That’s why agriculture is front and center at this juncture in history and the degraded state of soils worldwide shares the stage as political leaders, environment ministers, advocates and climate-focused organizations of all kinds gather in Egypt for the summit of the COP27 summit.
The United Nations World Food Program (WFP) and the UN Food and Agriculture Organization (FAO) report that the world is facing the biggest crisis in modern history, with 50 million people on the brink of starvation.
World organizations agree that feeding the hungry is a shared moral responsibility of wealthy nations. At the same time, these nations face the reckoning of climate extremes and the radical depletion of soil quality, says Ronald Vargas, Secretary of FAO’s Global Soils Partnership.
When governments and activists talk about environmental quality, Vargas observes, they are referring to air quality and water quality. But they will rarely include soil quality or soil health. However, he says, “the interface between air and water is soils. With the Dust Bowl, for example, soil rose into the atmosphere. If your soil is contaminated with heavy metals or pesticide residues or other materials, these pollutants will also be found in the air. And the quality of the water depends on the soils.”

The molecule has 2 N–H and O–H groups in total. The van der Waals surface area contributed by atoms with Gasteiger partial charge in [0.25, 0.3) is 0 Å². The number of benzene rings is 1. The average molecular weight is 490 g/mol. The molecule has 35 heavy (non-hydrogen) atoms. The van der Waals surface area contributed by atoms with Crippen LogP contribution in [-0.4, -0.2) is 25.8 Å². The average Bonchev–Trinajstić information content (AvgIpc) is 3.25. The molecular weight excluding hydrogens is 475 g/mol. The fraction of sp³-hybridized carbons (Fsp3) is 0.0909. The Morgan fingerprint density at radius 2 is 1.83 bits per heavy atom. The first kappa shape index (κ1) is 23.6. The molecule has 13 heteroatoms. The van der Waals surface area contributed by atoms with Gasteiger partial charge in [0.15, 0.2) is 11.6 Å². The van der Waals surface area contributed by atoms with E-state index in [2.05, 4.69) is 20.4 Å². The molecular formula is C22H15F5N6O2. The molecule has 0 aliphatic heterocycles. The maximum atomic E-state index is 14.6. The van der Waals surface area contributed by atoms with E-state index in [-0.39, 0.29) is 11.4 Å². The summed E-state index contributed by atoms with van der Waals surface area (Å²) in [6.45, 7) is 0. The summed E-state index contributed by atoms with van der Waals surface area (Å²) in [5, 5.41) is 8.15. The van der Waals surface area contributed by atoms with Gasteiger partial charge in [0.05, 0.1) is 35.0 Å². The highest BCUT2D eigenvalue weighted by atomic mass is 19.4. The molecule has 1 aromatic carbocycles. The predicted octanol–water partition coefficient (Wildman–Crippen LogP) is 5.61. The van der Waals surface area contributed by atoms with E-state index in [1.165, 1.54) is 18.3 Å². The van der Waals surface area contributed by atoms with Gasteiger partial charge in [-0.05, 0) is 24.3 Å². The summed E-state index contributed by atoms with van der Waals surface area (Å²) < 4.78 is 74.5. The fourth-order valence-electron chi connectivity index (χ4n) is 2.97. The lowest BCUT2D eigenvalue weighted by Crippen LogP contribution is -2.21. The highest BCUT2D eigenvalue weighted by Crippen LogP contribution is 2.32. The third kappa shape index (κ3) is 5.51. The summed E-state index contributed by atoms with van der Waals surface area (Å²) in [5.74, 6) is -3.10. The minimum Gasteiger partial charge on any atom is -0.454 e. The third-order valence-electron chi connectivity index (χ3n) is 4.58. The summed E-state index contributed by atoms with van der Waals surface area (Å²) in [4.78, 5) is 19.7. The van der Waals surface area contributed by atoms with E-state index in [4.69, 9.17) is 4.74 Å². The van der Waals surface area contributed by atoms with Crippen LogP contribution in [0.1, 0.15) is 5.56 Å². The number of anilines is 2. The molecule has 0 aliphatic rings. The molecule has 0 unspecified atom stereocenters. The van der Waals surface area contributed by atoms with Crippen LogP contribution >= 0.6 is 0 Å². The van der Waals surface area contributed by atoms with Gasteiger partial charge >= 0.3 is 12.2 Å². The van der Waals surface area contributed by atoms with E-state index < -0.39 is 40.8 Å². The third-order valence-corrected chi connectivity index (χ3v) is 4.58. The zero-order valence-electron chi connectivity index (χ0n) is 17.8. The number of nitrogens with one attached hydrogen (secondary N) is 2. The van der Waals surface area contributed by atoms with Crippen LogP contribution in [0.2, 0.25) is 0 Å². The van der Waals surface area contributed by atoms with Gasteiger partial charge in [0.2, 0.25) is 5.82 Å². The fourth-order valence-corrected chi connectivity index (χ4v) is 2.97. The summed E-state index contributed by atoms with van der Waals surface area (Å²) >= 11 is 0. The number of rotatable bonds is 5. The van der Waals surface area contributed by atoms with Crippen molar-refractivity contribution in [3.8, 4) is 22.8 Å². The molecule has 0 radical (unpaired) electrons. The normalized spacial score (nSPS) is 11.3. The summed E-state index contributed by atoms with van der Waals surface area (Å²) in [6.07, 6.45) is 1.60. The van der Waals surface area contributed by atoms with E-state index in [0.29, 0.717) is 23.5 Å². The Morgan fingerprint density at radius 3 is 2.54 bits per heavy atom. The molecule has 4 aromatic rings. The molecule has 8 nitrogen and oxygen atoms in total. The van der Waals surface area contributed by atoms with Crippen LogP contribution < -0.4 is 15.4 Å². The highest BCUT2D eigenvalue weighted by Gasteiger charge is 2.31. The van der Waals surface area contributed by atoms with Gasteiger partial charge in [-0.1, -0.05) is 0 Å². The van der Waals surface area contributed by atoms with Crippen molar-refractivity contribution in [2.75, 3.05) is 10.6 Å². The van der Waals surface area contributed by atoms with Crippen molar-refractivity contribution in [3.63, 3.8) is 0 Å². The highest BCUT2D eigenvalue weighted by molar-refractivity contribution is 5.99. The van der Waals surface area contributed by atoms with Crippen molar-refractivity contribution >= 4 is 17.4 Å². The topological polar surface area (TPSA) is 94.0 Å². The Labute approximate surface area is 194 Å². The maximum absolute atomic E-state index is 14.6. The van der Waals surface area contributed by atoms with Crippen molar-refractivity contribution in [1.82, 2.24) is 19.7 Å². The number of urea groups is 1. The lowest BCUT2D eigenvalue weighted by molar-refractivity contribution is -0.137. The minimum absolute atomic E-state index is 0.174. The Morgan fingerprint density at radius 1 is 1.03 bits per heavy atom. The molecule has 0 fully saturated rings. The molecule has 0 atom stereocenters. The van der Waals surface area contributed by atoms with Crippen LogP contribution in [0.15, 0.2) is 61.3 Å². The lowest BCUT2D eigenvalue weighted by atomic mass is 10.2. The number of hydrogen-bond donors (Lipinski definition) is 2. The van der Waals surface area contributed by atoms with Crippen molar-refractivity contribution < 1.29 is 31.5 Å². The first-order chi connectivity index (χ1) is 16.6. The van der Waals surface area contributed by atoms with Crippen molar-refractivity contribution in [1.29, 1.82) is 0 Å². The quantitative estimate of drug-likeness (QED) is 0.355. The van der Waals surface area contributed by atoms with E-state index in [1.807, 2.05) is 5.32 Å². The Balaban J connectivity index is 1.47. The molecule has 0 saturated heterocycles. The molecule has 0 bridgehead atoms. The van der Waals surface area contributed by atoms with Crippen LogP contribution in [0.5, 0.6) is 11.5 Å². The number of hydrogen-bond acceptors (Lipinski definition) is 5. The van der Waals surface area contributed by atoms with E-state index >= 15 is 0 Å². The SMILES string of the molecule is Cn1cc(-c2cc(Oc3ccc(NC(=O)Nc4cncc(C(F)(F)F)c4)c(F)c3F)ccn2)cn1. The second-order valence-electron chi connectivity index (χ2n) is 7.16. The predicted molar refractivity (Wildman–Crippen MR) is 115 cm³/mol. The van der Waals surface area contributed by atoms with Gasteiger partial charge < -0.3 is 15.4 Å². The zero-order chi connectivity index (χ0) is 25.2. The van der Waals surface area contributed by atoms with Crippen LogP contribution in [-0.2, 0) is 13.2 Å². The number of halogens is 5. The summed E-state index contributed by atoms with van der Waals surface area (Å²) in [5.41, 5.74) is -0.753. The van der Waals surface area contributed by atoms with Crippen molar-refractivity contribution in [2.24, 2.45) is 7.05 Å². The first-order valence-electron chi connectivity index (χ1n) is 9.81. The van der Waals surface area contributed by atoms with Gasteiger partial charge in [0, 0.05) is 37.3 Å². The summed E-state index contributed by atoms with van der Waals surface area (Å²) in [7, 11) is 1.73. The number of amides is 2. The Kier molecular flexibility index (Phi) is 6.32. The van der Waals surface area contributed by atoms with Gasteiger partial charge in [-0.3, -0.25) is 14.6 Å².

Today, exacerbating an already bad situation is the onslaught of Covid19-era plastics for a host of health equipment. At the same time, the food packaging that has kept restaurants alive has kept microplastics from seeping into the atmosphere. “These pollutants are everywhere,” Vargas says. “Where do masks and packaging end up? In the soil. And in many countries, waste management is not adequate. These microplastic particles go into the soil, from there into the air, and then into the water. “
Sustainable farming practices that give, rather than take away from the soil, are in high demand, Vargas says. And the question, will there be enough calories to consume? is very different from the question: will there be enough healthy food to eat?
What’s on the ground is the difference between boom and bust for Lee Jones, a supplier